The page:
I came to France from the US when I was 15 years old and have been living here for 8 years. Here are some things that come to mind:
1. The Freedom
I came to France as a teenager from the suburbs in North Carolina. Whenever I wanted to hang out with my friends in the US, I had to ask my mom to drop me off at their place or at a mall (usually the only places I would hang out with friends) and then ask my mom when to pick me up.
Then I moved to France.
I could go anywhere without asking my parents with public transportation. Me and my friends hung out in the city center late at night and walked around without worries. Children as young as 11 from all over go out in the city at lunchtime and eat where they please. For me, I went out on weekends to the city, went to bars and clubs at only 15/16 years old, and could do whatever I pleased.
In France, you’re treated like an adult at a much younger age than in the US (I knew teenagers in the US who were babysat when their parents left them alone!) I know a lot of Americans who still act like small children in their 20s but it’s understandable considering they were treated as such.
2. Smoking Everywhere
I was pretty surprised that just outside my school tons of middle and high-schoolers would smoke like it was nothing. I only knew about some smokers in my high school in the US (never in middle school!!) and they would never smoke in front of everyone like that. You would probably get suspended for smoking on school property in the US, but in France, it wouldn’t be surprising to share a smoke with your teacher!
3. Blocked Bathrooms
France is strict on not allowing people in bathrooms in restaurants unless you’re a client. I was pretty surprised to see two security guards check your tickets in McDonalds to allow you to go to the bathroom. Other fastfood joints have codes on the tickets that you use to access bathrooms.
4. Tough curriculum
In the US, I was used to having straight A’s without putting much work. In France the material is much harder and schools focus more on getting students to think critically rather than just memorizing random facts.
5. The bureaucracy
France is a nightmare for anything you want done administratively. I won’t even go into the horror stories I have getting my visas, but believe me when I say that you don’t want to get involved in this process. Driver’s Licenses, Visas, Insurance, Police reports…..all of these will be a nightmare if you try to deal with them in France so just try to avoid if possible. For example, the citizenship process here takes 1–2 years compared to ~3 months in the US.
^Typical line if you want to do anything in France
6. Government Aid
Here, colleges are free, and students benefit from a lot of nice things like several hundred dollars a month to help for rent, for example.
7. Less Friendly
People are usually less friendly from the surface than Americans. Random people are less likely to talk to you here, you’re less likely to get smiles from strangers in the street, and you’re less likely to get help from someone you don’t know. But once you get to know them, the French are very nice people :)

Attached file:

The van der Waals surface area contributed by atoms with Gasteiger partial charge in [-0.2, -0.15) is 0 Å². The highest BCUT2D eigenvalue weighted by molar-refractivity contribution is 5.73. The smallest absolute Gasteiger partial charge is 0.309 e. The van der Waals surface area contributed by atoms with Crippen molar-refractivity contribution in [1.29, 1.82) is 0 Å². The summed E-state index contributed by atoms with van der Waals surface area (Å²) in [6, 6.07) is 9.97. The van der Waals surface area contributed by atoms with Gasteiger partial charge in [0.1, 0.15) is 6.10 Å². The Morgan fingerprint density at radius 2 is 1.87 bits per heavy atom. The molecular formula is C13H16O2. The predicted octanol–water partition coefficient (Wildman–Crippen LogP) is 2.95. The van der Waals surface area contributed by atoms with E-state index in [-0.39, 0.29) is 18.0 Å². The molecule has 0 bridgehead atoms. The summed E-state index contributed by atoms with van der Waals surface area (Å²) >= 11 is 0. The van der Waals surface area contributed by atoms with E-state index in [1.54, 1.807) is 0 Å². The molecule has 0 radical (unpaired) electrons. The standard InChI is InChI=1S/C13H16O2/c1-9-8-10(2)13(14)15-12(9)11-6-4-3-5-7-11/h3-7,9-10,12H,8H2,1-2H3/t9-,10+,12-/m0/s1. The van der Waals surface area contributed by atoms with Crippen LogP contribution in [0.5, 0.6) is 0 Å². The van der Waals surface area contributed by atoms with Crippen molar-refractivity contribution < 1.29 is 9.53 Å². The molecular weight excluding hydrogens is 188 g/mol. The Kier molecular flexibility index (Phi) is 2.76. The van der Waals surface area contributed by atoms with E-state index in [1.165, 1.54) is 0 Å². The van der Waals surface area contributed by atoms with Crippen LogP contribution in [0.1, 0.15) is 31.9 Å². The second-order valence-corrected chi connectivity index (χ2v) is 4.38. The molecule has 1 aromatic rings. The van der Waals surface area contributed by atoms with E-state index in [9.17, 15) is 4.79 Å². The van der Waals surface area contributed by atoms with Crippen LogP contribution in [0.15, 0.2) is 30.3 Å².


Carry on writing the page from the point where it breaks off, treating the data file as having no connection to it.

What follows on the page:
8. Outlook on Religion
I am Russian and was never raised to believe in God. I was always atheist but I learned to avoid this question growing up in the US. People would become pretty agressive if they found out I was atheist, and many would try to “save” me. If someone did ask what my religion was, I often just said I was a Christian to avoid conflict.
In France, it is the complete opposite. Wearing any sort of religious symbols (such as a small cross necklace) is prohibited in schools. Most of the people I know here actively resent religious and I have not met a single person that has tried to “show me the light” in all of my 8 years living here.
That’s all I can think of at the top of my head! :)
Me : What is the toilet looking thing?
Italian : Standalone Bidet
I first saw this toilet lookalike when I was in Italy. To be very honest, I had no idea what is it and what function it serves exactly.
( p.s. one of the most embarrassing and silly guesses that came across my mind when I first saw it was : it is the back-up toilet, like someone is using the toilet and the other person at home really needs to use the washroom too so you have a back-up toilet, well…kind of)
The one on the left is the toilet we commonly see and the one on the right is the Standalone bidet which is extremely common and present in almost every Italian household.
In case you are wondering, the standalone bidet is not used for booze or pets. Nope and nope.
Not to wash your feet too. Nope.
Here’s what I learnt. How one should use a standalone bidet.
It is used to clean one’s genital after using the toilet. You can adjust the water temperature too!
I would like to add a few notes :
1. The bidet is NOT a common thing all over Europe. I am unsure about its popularity in other european countries but from my short stay in Italy, I was told and taught that the bidet is almost a must-have in every Italian household.
2. Besides that, from the comments below, some claimed that it is also used to wash the feet. I did not know that, opps!
This is totally random and I have read all the comments and decided to add a random note on one of the most luxurious bidets or washlets I came across since we are discussing some really serious business here. (Note: I did not use this in Europe) Here’s one:
Now, take a closer look at the control panel. You can choose the water pressure, direction, volume and even with noise control, deodorizer and power saving mode. The seat is also heated, best used during winter. Trust me, I spent quite some time experimenting the different modes. It’s awesome!